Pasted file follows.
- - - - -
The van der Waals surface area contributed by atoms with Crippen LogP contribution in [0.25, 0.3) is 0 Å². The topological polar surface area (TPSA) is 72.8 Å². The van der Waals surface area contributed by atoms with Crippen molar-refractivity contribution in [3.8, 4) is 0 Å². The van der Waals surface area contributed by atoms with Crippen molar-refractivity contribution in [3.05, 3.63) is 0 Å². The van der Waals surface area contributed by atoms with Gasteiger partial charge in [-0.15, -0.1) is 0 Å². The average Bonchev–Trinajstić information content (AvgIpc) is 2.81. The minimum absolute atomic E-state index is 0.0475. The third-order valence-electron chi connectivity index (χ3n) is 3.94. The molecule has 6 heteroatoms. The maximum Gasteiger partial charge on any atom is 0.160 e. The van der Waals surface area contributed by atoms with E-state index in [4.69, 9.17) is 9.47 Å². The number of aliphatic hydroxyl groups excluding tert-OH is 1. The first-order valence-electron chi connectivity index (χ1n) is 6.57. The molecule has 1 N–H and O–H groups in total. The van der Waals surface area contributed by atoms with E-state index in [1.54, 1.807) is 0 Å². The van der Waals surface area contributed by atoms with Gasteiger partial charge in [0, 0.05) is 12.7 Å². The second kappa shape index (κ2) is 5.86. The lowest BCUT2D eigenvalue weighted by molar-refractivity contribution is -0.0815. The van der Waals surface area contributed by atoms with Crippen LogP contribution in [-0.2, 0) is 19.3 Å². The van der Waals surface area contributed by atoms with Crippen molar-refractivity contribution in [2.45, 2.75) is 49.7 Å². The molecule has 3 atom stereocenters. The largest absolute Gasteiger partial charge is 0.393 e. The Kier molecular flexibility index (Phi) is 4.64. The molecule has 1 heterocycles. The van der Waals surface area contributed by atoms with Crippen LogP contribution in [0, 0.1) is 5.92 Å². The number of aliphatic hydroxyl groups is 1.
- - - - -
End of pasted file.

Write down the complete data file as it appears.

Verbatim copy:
The van der Waals surface area contributed by atoms with Crippen LogP contribution in [0.25, 0.3) is 0 Å². The topological polar surface area (TPSA) is 72.8 Å². The van der Waals surface area contributed by atoms with Crippen molar-refractivity contribution in [3.8, 4) is 0 Å². The van der Waals surface area contributed by atoms with Crippen molar-refractivity contribution in [3.05, 3.63) is 0 Å². The van der Waals surface area contributed by atoms with Gasteiger partial charge in [-0.15, -0.1) is 0 Å². The average Bonchev–Trinajstić information content (AvgIpc) is 2.81. The minimum absolute atomic E-state index is 0.0475. The third-order valence-electron chi connectivity index (χ3n) is 3.94. The molecule has 6 heteroatoms. The maximum Gasteiger partial charge on any atom is 0.160 e. The van der Waals surface area contributed by atoms with E-state index in [4.69, 9.17) is 9.47 Å². The number of aliphatic hydroxyl groups excluding tert-OH is 1. The first-order valence-electron chi connectivity index (χ1n) is 6.57. The molecule has 1 N–H and O–H groups in total. The van der Waals surface area contributed by atoms with E-state index in [1.54, 1.807) is 0 Å². The van der Waals surface area contributed by atoms with Gasteiger partial charge in [0, 0.05) is 12.7 Å². The second kappa shape index (κ2) is 5.86. The lowest BCUT2D eigenvalue weighted by molar-refractivity contribution is -0.0815. The van der Waals surface area contributed by atoms with Crippen LogP contribution in [-0.2, 0) is 19.3 Å². The van der Waals surface area contributed by atoms with Crippen molar-refractivity contribution in [2.45, 2.75) is 49.7 Å². The molecule has 3 atom stereocenters. The largest absolute Gasteiger partial charge is 0.393 e. The Kier molecular flexibility index (Phi) is 4.64. The molecule has 1 heterocycles. The van der Waals surface area contributed by atoms with Crippen LogP contribution in [0, 0.1) is 5.92 Å². The number of aliphatic hydroxyl groups is 1.